Following is a brief description of the major laws and regulations meant to govern the mortgage lending process, protect mortgage borrowers, and govern the practices of financial institutions with regard to mortgage lending and protection of borrower financial information. All of the following are federal laws and regulations. Many states may have additional laws governing the mortgage process and protecting consumers.
Truth in Lending Act
Enacted in 1968, the Truth in Lending Act (TILA), which is part of the Consumer Credit Protection Act, is a federal law that sets forth certain written disclosure requirements. Disclosures required by the act include:
The Truth in Lending Act also sets forth advertising requirements for lenders as well as rescission rights for consumers. The rescission rights in TILA allow consumers 3 business days to back out of a loan transaction.
For additional information on the Truth in Lending Act see: FDIC Consumer Protection.
Fair Housing Act
Also adopted in 1968, the Fair Housing Act prohibits discrimination in housing related transactions (purchase and rental) based upon race, color, sex, religion, national origin, familial status (with or without children), or handicap.
|Lenders advertising their compliance with the act will display the Fair Housing Logo as well as the "Equal Housing Lender" slogan.|
For more information see: Fair Housing--it's Your Right
Real Estate Settlement Procedures Act
Adopted in 1974, the Real Estate Settlement Procedures Act (RESPA) is another consumer protection law. It covers purchase loans, assumptions, refinance loans, property improvement loans, and equity lines of credit for one to four unit residential properties.
RESPA serves two functions:
The required disclosures spelled out by RESPA include:
RESPA also provides further consumer protection by prohibiting kickbacks, fee-splitting, unearned fees in return for referrals for settlement services; prohibiting the seller from requiring the use of a certain title insurance company; and places limits on escrow accounts.
For more information see: Your Rights and the Responsibilities of the Mortgage Servicer or RESPA StatuteReal Estate Settlement Procedures Act
Equal Credit Opportunity Act
Adopted in 1975, the Equal Credit Opportunity Act (ECOA) prohibits credit discrimination on the basis of sex, race, marital status, religion, national origin, age, or receipt of public assistance. ECOA regulates application content, acceptable and unacceptable questions, and verbal or written discouragement of an application.
Home Mortgage Disclosure Act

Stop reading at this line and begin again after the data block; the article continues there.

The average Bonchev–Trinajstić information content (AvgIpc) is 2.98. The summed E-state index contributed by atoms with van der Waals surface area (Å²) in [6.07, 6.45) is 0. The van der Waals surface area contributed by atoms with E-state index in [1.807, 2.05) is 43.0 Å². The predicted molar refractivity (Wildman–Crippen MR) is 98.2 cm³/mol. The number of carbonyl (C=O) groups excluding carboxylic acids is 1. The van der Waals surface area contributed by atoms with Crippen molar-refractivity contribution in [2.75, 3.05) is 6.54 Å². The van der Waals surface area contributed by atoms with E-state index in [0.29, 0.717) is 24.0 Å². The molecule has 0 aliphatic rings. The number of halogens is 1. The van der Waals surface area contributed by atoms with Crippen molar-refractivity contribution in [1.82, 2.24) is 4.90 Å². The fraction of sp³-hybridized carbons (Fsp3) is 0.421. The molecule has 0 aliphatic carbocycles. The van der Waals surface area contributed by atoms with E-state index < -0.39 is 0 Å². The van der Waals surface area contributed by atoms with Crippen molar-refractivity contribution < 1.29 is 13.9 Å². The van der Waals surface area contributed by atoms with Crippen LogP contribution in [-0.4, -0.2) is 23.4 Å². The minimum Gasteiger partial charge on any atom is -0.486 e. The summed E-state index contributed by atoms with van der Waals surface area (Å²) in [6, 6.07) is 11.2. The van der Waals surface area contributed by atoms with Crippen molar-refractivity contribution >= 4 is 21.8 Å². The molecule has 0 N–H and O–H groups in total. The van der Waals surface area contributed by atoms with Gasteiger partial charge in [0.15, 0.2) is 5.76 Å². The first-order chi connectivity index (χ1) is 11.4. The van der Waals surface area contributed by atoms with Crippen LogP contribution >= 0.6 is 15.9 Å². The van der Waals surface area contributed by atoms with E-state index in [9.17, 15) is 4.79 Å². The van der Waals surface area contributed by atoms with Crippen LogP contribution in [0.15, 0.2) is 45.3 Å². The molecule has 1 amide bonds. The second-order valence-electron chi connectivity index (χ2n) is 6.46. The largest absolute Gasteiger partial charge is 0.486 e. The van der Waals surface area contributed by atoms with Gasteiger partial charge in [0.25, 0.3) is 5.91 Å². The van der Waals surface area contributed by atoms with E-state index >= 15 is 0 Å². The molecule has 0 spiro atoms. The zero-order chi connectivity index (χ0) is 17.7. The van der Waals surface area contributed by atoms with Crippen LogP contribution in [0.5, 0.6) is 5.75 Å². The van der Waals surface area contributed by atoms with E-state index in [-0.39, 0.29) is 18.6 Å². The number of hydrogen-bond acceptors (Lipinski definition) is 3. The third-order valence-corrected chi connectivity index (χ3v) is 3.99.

Adopted in 1975, the Home Mortgage Disclosure Act (HMDA) requires that lenders report public loan data on both approved and denied loans.
For more information see: the Home Mortgage Disclosure Act (HMDA) web site
Community Reinvestment Act
Enacted in 1977, the purpose of the Community Reinvestment Act (CRA) is to encourage financial institutions (insured depository institution's) to help meet the credit needs of the communities in which they serve, including low- and moderate-income neighborhoods. The act requires that insured depository institution's be periodically evaluated.
For more information see: the Community Reinvestment Act (CRA) web site
Fair Credit Reporting Act
Adopted in 1978, the Fair Credit Reporting Act (FCRA) is designed to promote accuracy and ensure the privacy of the consumer credit information from consumer reporting agencies such as credit bureaus. The act has been amended numerous times since enactment.
For more information see: Fair Credit Reporting
New Homeowner's Protection Act
Adopted in 1998, the Homeowner's Protection Act (HPA), also known as the PMI Act, establishes rights for homeowners and rules for lenders regarding private mortgage insurance (PMI) cancellation. The act applies to mortgages obtained on or after July 29, 1999.
For more information see: Private Mortgage Insurance (PMI) New Law Requires Lenders to Cancel PMI
Fair Debt Collection Practices Act
Adopted in 1977, the Fair Debt Collection Practices Act requires that debt collectors treat borrowers fairly by prohibiting certain methods of debt collection. It prohibits unfair, deceptive, or abusive practices, including over-charging, harassment. It also prohibits disclosing consumers' debt information to third parties.
For more information see: Fair Debt Collection
Adopted in 1999, the Gramm-Leach-Bliley Act includes provisions to protect consumers' personal financial information. It has three parts pertaining to privacy requirements:
For more information see: The Gramm-Leach Bliley Act